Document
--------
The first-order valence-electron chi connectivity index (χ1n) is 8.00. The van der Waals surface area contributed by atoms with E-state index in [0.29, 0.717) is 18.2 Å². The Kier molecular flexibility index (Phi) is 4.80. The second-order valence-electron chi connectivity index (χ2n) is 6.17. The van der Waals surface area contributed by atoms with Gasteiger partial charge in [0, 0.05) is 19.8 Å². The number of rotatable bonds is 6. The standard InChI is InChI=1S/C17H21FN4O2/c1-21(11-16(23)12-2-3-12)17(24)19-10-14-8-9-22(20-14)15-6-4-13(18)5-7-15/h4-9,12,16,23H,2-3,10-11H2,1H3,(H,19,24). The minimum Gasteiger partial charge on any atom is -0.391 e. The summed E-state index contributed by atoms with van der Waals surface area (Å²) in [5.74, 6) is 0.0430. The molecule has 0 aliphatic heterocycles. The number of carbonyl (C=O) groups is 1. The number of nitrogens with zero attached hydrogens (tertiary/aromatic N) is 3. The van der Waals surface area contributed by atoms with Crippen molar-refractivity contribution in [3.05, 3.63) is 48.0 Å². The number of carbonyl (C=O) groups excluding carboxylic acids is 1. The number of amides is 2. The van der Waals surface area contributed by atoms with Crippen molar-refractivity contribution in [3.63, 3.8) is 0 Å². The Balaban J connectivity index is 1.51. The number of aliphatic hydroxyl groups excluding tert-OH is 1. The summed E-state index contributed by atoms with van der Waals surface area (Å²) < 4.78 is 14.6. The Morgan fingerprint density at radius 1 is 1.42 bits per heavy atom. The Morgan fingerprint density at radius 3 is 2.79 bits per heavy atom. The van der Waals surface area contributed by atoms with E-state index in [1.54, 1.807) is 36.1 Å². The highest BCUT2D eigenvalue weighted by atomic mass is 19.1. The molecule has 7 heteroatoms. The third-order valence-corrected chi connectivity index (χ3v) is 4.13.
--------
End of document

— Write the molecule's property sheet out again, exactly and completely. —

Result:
The first-order valence-electron chi connectivity index (χ1n) is 8.00. The van der Waals surface area contributed by atoms with E-state index in [0.29, 0.717) is 18.2 Å². The Kier molecular flexibility index (Phi) is 4.80. The second-order valence-electron chi connectivity index (χ2n) is 6.17. The van der Waals surface area contributed by atoms with Gasteiger partial charge in [0, 0.05) is 19.8 Å². The number of rotatable bonds is 6. The standard InChI is InChI=1S/C17H21FN4O2/c1-21(11-16(23)12-2-3-12)17(24)19-10-14-8-9-22(20-14)15-6-4-13(18)5-7-15/h4-9,12,16,23H,2-3,10-11H2,1H3,(H,19,24). The minimum Gasteiger partial charge on any atom is -0.391 e. The summed E-state index contributed by atoms with van der Waals surface area (Å²) in [5.74, 6) is 0.0430. The molecule has 0 aliphatic heterocycles. The number of carbonyl (C=O) groups is 1. The number of nitrogens with zero attached hydrogens (tertiary/aromatic N) is 3. The van der Waals surface area contributed by atoms with Crippen molar-refractivity contribution in [3.05, 3.63) is 48.0 Å². The number of carbonyl (C=O) groups excluding carboxylic acids is 1. The number of amides is 2. The van der Waals surface area contributed by atoms with Crippen molar-refractivity contribution in [3.63, 3.8) is 0 Å². The Balaban J connectivity index is 1.51. The number of aliphatic hydroxyl groups excluding tert-OH is 1. The summed E-state index contributed by atoms with van der Waals surface area (Å²) < 4.78 is 14.6. The Morgan fingerprint density at radius 1 is 1.42 bits per heavy atom. The Morgan fingerprint density at radius 3 is 2.79 bits per heavy atom. The van der Waals surface area contributed by atoms with E-state index in [1.54, 1.807) is 36.1 Å². The highest BCUT2D eigenvalue weighted by atomic mass is 19.1. The molecule has 7 heteroatoms. The third-order valence-corrected chi connectivity index (χ3v) is 4.13.